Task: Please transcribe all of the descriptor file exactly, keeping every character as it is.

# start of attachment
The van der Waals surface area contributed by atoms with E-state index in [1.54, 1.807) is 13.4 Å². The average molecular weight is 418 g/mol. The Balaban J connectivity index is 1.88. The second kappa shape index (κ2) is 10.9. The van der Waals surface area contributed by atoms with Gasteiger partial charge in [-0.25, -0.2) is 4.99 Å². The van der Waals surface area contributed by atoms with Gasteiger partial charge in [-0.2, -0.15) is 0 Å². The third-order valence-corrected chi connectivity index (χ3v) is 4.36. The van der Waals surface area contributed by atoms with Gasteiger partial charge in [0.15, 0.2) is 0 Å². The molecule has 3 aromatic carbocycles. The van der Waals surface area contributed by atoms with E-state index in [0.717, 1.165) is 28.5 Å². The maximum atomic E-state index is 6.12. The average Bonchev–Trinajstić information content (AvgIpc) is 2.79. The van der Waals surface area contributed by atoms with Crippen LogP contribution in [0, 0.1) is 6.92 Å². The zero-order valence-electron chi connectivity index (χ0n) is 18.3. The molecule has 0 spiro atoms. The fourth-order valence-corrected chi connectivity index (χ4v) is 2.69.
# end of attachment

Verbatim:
The van der Waals surface area contributed by atoms with E-state index in [1.54, 1.807) is 13.4 Å². The average molecular weight is 418 g/mol. The Balaban J connectivity index is 1.88. The second kappa shape index (κ2) is 10.9. The van der Waals surface area contributed by atoms with Gasteiger partial charge in [-0.25, -0.2) is 4.99 Å². The van der Waals surface area contributed by atoms with Gasteiger partial charge in [-0.2, -0.15) is 0 Å². The third-order valence-corrected chi connectivity index (χ3v) is 4.36. The van der Waals surface area contributed by atoms with Gasteiger partial charge in [0.15, 0.2) is 0 Å². The molecule has 3 aromatic carbocycles. The van der Waals surface area contributed by atoms with E-state index in [0.717, 1.165) is 28.5 Å². The maximum atomic E-state index is 6.12. The average Bonchev–Trinajstić information content (AvgIpc) is 2.79. The van der Waals surface area contributed by atoms with Crippen LogP contribution in [0, 0.1) is 6.92 Å². The zero-order valence-electron chi connectivity index (χ0n) is 18.3. The molecule has 0 spiro atoms. The fourth-order valence-corrected chi connectivity index (χ4v) is 2.69.